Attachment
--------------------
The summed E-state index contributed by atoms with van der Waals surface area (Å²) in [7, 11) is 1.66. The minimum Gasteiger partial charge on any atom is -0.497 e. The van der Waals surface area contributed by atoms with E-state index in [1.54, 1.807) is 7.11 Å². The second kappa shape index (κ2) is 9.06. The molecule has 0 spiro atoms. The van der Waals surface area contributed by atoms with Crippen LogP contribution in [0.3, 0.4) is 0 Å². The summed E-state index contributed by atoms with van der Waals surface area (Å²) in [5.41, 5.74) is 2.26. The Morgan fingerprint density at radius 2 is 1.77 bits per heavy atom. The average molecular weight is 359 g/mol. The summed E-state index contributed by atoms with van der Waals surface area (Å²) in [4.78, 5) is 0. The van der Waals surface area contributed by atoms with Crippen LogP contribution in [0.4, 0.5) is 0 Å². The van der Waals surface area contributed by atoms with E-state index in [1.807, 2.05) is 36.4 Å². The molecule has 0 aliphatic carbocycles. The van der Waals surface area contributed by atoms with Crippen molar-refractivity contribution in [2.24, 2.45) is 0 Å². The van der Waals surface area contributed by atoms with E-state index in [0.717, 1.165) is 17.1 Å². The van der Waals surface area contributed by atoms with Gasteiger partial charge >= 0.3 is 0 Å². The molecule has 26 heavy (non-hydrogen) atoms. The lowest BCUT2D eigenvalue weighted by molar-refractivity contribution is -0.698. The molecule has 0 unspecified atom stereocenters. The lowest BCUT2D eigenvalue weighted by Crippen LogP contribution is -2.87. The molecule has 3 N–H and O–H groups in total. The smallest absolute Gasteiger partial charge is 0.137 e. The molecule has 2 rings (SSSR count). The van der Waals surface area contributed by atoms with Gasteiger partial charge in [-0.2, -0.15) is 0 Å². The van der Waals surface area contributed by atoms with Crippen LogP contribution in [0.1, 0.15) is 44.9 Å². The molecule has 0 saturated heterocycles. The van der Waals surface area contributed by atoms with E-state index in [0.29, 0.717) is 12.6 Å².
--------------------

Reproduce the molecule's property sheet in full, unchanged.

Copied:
The summed E-state index contributed by atoms with van der Waals surface area (Å²) in [7, 11) is 1.66. The minimum Gasteiger partial charge on any atom is -0.497 e. The van der Waals surface area contributed by atoms with E-state index in [1.54, 1.807) is 7.11 Å². The second kappa shape index (κ2) is 9.06. The molecule has 0 spiro atoms. The van der Waals surface area contributed by atoms with Crippen LogP contribution in [0.3, 0.4) is 0 Å². The summed E-state index contributed by atoms with van der Waals surface area (Å²) in [5.41, 5.74) is 2.26. The Morgan fingerprint density at radius 2 is 1.77 bits per heavy atom. The average molecular weight is 359 g/mol. The summed E-state index contributed by atoms with van der Waals surface area (Å²) in [4.78, 5) is 0. The van der Waals surface area contributed by atoms with Crippen LogP contribution in [0.4, 0.5) is 0 Å². The van der Waals surface area contributed by atoms with E-state index in [1.807, 2.05) is 36.4 Å². The molecule has 0 aliphatic carbocycles. The van der Waals surface area contributed by atoms with Crippen molar-refractivity contribution in [2.24, 2.45) is 0 Å². The van der Waals surface area contributed by atoms with E-state index in [0.717, 1.165) is 17.1 Å². The van der Waals surface area contributed by atoms with Gasteiger partial charge >= 0.3 is 0 Å². The molecule has 26 heavy (non-hydrogen) atoms. The lowest BCUT2D eigenvalue weighted by molar-refractivity contribution is -0.698. The molecule has 0 unspecified atom stereocenters. The lowest BCUT2D eigenvalue weighted by Crippen LogP contribution is -2.87. The molecule has 3 N–H and O–H groups in total. The smallest absolute Gasteiger partial charge is 0.137 e. The molecule has 2 rings (SSSR count). The van der Waals surface area contributed by atoms with Gasteiger partial charge in [-0.2, -0.15) is 0 Å². The van der Waals surface area contributed by atoms with Crippen LogP contribution in [0.1, 0.15) is 44.9 Å². The molecule has 0 saturated heterocycles. The van der Waals surface area contributed by atoms with E-state index in [0.29, 0.717) is 12.6 Å².